So, what do we do? When someone fails us, do we just act as if nothing happened? Do we take it and become doormats? Will that help a relationship? Certainly not. They only make things worse. What is the answer?

 

Jesus said: “Love your enemies! Do good to them. Lend to them without expecting to be repaid. Then your reward from heaven will be very great, and you will truly be acting as children of the Most High, for he is kind to those who are unthankful and wicked. You must be compassionate, just as your Father is compassionate. (Luke 6:35-36)

 

Do good to your enemies. Our first goal should be to make things better for the other person or group. We should not be interested in settling the score or getting even. Proverbs 24:17-18 says: “Do not gloat when your enemy falls; when he stumbles, do not let your heart rejoice, or the Lord will see and disapprove and turn his wrath away from him.”

 

Because we are not looking for revenge, we occasionally get the opposite. Good things occur as a result of our love and grace. People are transformed by their pardons. Wrongdoers are deeply affected when we have them on the ropes, but we don’t knock them out. People are won over by underserved love. It allows them to become better people and pass that love on to others.

 

Suppose our kindness doesn’t work? Suppose they are not transformed or even appreciate our efforts? That may happen and that’s their choice but our choice is to do kindness, to be compassionate.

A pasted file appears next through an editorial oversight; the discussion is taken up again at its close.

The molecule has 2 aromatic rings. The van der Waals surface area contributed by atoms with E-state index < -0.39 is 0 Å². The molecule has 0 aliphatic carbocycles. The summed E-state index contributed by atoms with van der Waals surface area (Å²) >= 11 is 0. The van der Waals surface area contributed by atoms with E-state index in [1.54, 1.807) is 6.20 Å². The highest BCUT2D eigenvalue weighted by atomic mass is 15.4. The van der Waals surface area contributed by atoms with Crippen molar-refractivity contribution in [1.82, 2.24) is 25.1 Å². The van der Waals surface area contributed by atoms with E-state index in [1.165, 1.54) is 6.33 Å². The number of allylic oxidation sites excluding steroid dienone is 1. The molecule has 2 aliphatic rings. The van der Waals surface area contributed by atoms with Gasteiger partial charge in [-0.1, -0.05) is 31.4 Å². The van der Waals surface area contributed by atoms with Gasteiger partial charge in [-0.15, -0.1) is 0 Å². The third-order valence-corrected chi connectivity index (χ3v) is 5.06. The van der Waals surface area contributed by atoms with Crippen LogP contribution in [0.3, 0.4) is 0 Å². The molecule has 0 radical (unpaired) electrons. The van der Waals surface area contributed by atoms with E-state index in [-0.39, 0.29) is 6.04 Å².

That’s what undeserved love and grace is all about…

 

Billy never thought much about God. He was a go-getter with a bright future in sales. Before he turned twenty, Billy was a top producer. At thirty he was manager of a territory covering three states. Now, Billy’s life was spinning out of control because his eight-year-old boy lay in intensive care fighting to stay alive after being struck by a drunk driver while riding his bike.

Billy was feeling angry and guilty at the same time. Anger at the driver who did this to his son. Guilty for all the times, he chose work instead of being the parent he should have been.

In the waiting room, his wife was surrounded by several friends from her church. But Billy never wanted any part of that stuff and usually sat off to himself. At one point, they all stood to pray. A man walked over to Billy and motioned for him to join them.

 

This time, without any hesitation, Billy stood up and sheepishly took hold of their outstretched hands and listened fervently to the heart-felt words asking for God’s healing mercy. During the prayer, he felt a surge of electricity surge through the room that he could only imagine was the Holy Presence of God. 

When Billy needed God, he discovered the true meaning of church. 

Churches may not offer sure-fire formulas for a problem-free life but we can and do depend upon the Holy Presence of God to give comfort and hope to people like Sarah and Billy. I know, because I too was lost. I desperately needed and still need God’s holy presence. My passion as a pastor and writer is to help you discover for yourself the same healing comfort of God that goes way beyond simply playing fair. When you need God most, I pray you will find God’s church is there, full of grace and compassion.